After the failure of the Grand Jury to indict Officer Darren Wilson, protests erupted in over 170 cities across the US demanding justice for Mike Brown and an end to systemic racism. Below we report on the mood around the verdict from protesters in a number of cities where Socialist Alternative has branches.
On Tuesday November 25, Socialist Alternative initiated and participated in a march and rally for Mike Brown. At the rally, the demands for police body cameras as well as civilian oversight of the police from Socialist Alternative member Albert drew an explosive response of support from the crowd.
Local media coverage of the rally:
The following Saturday, a public meeting was held, drawing approximately 40 people, many of them community activists of various backgrounds and people with extensive connections in local media and the city’s communities. The discussion brought forth many excellent ideas for policing the police from attendees including community-based policing and creating a police force that is emotionally and personally connected to the community it polices.
After the discussion Socialist Alternative Mobile initiated a coalition to enforce police accountability.
The Ferguson solidarity rally in Boston was held in a historically black neighborhood Roxbury (where Malcom X lived as a teenager) adjacent to a police station.
Speeches at the rally escalated from “it is not enough to be here today, this is a system issue that we have to tackle” to “the variety of faces–black brown and white– speaks of a revolution, and what we need is a revolution” to eventually “why the hell are we standing around waitin’ for someone to tell us something? Let’s take to the streets!”
The march of approximately 2,000 took up the full street and marched to a nearby jail. Here chants included “black lives matter!” and “the new Jim Crow has got to go.” Prisoners wrote Mike Brown and other solidarity messages on their windows while flashing lights and banging on the bars to show enthusiasm.
After facing off with the cops at this location in an attempt to take the highway for a solid 35 minutes, the crowd then took Mass Ave–the most iconic and busy street in the city. Both sides of this divided road were completely stopped as marchers chanted. Energy was high and protesters tried to take the highway through several other entrances.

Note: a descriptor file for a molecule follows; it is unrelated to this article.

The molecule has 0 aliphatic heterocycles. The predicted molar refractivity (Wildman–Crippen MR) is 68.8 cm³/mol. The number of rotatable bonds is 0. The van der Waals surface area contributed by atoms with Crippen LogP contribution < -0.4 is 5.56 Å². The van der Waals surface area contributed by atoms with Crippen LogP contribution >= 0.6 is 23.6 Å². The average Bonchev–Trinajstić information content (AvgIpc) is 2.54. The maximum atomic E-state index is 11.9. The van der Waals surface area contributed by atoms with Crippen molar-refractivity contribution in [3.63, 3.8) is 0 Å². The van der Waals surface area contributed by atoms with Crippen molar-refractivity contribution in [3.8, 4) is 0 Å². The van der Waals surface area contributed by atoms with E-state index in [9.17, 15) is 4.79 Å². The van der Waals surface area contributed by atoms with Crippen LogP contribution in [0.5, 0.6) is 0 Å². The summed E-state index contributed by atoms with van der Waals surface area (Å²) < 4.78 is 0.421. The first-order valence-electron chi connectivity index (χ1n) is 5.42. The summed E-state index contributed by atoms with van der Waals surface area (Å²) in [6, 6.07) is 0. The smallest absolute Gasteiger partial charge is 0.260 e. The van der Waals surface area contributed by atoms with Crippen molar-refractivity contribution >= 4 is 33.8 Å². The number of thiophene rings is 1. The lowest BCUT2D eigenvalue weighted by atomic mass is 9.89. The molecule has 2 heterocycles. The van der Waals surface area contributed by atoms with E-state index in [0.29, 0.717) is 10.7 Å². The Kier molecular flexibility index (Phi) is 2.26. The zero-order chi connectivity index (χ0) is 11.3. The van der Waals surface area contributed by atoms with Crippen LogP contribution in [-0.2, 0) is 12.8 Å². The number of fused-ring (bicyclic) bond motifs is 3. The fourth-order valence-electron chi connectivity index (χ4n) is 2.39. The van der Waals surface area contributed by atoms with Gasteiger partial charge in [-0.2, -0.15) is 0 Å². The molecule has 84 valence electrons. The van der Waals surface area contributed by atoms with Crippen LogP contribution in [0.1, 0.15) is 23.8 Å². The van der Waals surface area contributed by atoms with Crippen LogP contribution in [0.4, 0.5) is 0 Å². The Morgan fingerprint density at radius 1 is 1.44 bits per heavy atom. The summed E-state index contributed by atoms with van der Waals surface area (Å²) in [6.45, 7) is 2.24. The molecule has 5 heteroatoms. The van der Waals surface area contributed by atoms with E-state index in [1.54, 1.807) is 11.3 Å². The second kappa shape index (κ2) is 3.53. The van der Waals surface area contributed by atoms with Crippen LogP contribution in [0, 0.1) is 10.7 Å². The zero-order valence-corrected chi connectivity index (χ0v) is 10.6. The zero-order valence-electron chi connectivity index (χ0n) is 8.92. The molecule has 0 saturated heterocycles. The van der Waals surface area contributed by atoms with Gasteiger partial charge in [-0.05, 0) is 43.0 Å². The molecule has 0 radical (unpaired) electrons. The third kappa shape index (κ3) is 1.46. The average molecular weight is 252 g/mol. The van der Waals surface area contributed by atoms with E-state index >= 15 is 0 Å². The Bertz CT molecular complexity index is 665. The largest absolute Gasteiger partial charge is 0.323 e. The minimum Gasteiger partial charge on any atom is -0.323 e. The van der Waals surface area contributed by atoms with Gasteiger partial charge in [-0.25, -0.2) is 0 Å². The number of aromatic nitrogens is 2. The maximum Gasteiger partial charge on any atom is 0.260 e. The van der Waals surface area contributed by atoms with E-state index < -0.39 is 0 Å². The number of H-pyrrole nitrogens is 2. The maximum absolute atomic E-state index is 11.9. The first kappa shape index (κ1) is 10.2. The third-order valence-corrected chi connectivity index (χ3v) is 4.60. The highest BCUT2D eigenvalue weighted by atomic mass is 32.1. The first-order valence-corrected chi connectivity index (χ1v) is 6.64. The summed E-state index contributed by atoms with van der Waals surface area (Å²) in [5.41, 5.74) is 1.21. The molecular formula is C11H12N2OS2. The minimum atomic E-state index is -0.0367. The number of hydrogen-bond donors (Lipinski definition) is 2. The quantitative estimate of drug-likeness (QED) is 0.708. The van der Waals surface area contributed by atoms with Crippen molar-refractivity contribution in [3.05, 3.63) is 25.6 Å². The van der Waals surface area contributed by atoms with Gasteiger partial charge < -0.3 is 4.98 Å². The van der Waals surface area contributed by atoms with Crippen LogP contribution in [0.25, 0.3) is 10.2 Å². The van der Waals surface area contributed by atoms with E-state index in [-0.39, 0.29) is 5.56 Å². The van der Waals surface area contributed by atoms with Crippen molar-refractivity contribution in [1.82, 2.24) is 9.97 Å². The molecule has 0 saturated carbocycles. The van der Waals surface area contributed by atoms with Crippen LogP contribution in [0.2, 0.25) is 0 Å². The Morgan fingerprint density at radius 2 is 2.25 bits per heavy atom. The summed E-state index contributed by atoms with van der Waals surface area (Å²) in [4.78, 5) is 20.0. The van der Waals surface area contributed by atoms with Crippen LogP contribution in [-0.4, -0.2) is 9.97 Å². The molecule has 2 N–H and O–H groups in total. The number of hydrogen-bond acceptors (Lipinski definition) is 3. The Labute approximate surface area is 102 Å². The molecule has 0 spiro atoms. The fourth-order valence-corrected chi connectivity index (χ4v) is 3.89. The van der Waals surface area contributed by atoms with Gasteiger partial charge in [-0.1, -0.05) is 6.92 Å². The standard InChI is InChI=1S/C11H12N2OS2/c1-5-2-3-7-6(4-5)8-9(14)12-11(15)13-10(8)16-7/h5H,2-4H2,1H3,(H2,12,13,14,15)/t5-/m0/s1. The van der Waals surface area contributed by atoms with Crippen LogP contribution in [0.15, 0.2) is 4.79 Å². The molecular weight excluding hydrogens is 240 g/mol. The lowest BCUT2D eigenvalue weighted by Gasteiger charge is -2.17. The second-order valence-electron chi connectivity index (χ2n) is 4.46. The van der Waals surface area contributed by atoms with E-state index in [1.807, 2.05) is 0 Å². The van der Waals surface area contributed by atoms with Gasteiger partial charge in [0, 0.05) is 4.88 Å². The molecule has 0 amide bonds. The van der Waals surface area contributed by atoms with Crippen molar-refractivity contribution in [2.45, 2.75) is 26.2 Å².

On November 25, 2014, Spokane Socialist Alternative took part in a downtown Spokane march of about 250 people in protest of Darren Wilson’s “acquittal.” David Brookbank of Spokane Socialist Alternative was one of the first to address the crowd, expressing our solidarity with the people of Ferguson and to bring attention to unindicted police who have killed local Spokane area citizens – both Native American and African American – over the past 15 years.
Video of the rally and “die-in”:
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New York City, NY
On Tuesday evening, November 25, over a thousand of people gathered in Union Square to demand justice for Michael Brown. Frustration with the status quo reached a boiling point as people shut down the Lincoln Tunnel (tunnel between NY and NJ), FDR Drive (one of NYC’s main highways), and other major highways throughout New York City.
Members of Socialist Alternative successfully rallied, marched, led chants, and opened up a broader conversation about combating police brutality, racism, and capitalism with clear demands. Student groups, community organizations, and labor unions made up a large portion of the massive crowd. Throughout the evening, low-wage workers in various corporate chains along the route raised their fists from behind counters and windows. The link between racism, police repression, and economic exploitation permeated the consciousness of both participants in the march and supportive bystanders.
Oakland/Bay Area, CA
A group of about 1,000 people marched and shut down highway traffic in Oakland. Protesters hit a line of cops at the freeway area. People started to get intimidated, but we kept marching. We completely shut down traffic in one direction, and some motorists actively cheered and high-fived the protesters.
November 24 – In Minneapolis, the protest had begun in two different spots; one started at the University of Minneapolis and the other on Lake Minnehaha. It was a strategic location because the police station was smack-dab in the middle of it all. The speakers were very heart-touching, several black speakers discussed the racial discrimination they face in everyday life. It showed the deep unrest in black society, how the Mike Brown shooting was so obviously wrong, it just couldn’t be covered up; the black community had enough.
The chant “Black lives matter” had then taken a turn and changed into “All lives matter” which was problematic for some, but we continued to march onto the highway. We stopped incoming traffic from cars merging on the highway, putting our signs up and yelling “Hands up! Don’t shoot!” There was a lot of mixed responses from the drivers, some showing support, others clearly disapproved.
Overall, the protest was exciting. Though the protests included many people of color, white people comprised the majority of the crowd. Calls for black empowerment are typically misinterpreted as mutually exclusive to black people or offensive to others from different ethnic/racial backgrounds, so it was surprising to see how much support the black community got from members from non-black communities. It was cold but the support was wild, this being one of the most successful and energetic protests I’ve been to locally.